The secretive artist and prankster Banksy has ventured into Ukraine amid Russia’s ongoing war there, painting a mural of a gymnast doing a handstand within the ruins of a bombed building in Borodyanka, around 54km northwest of Kyiv.
Russian forces invaded and occupied Borodyanka early on in the conflict, including the bombing of many civilian areas, leaving a trail of death and destruction as they fled weeks later, spurring calls for the Russians to be tried for war crimes.
The town’s gutted, collapsed, twisted and burned-out buildings became some of the most widely circulated images of the damage inflicted on Ukrainian communities by the Russian military following its withdrawal.
Rumours have swirled over the past day that two other murals recently spotted in Ukraine—one depicting a child defeating an adult with a black belt at judo (a sport beloved of Russian president Vladimir Putin) and another of two children using one of the ubiquitous steel “hedgehog” tank traps as a seesaw—were works by Banksy.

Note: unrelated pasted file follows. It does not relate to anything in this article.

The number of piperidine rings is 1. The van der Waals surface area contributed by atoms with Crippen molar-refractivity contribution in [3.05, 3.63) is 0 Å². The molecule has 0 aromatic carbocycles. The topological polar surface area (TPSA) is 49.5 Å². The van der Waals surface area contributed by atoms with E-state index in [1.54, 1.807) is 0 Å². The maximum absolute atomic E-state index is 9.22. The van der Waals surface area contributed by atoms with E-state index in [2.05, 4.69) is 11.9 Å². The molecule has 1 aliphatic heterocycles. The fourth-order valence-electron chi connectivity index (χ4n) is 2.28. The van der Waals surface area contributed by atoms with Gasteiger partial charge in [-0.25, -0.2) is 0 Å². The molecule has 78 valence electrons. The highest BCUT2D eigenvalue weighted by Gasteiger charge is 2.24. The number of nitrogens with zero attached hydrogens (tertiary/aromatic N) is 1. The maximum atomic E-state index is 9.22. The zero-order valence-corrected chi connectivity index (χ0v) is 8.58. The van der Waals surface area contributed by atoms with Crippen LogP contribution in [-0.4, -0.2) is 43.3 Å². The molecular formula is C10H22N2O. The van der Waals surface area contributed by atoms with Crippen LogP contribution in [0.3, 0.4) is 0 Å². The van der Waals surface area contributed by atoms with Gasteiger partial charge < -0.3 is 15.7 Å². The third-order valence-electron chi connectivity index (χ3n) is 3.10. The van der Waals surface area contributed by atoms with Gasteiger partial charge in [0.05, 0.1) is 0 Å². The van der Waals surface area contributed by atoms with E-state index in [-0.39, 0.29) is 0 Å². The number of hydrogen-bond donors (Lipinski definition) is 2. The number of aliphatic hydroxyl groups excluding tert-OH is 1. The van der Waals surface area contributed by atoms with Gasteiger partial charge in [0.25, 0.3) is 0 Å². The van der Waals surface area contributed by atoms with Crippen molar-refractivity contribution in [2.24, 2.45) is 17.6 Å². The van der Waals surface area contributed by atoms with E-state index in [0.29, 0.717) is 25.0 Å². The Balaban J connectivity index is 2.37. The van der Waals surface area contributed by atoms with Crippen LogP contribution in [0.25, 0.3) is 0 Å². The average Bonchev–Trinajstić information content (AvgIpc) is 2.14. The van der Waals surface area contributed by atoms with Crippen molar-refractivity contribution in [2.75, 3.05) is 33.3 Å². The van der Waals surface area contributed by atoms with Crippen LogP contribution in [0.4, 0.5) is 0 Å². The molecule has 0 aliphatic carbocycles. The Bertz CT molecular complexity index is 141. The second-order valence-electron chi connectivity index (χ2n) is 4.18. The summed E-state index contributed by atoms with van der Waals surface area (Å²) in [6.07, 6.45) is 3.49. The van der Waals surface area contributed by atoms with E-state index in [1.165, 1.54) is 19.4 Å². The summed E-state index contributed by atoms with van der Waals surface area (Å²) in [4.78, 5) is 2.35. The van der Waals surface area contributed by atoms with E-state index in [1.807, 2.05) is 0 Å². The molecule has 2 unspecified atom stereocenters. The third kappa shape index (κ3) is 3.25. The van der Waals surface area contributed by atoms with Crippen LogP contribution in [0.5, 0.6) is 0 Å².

This is hardly the artist’s first intervention in a conflict zone. Most notably, beginning in 2005 he created a series of murals in the occupied West Bank, including painting directly on the Israeli West Bank barrier. In 2017 he was involved in the opening of a boutique hotel, the Walled Off Hotel, directly next to the barrier in Bethlehem.
More recently, he waded into the European migrant crisis, creating a mural at the migrant camp in northern France known as “The Jungle” and, in the summer of 2020, funding and painting a boat that plied the Mediterranean to help migrants attempting to reach Europe by sea aboard overcrowded and unsafe craft. The rescue boat itself eventually had to be rescued.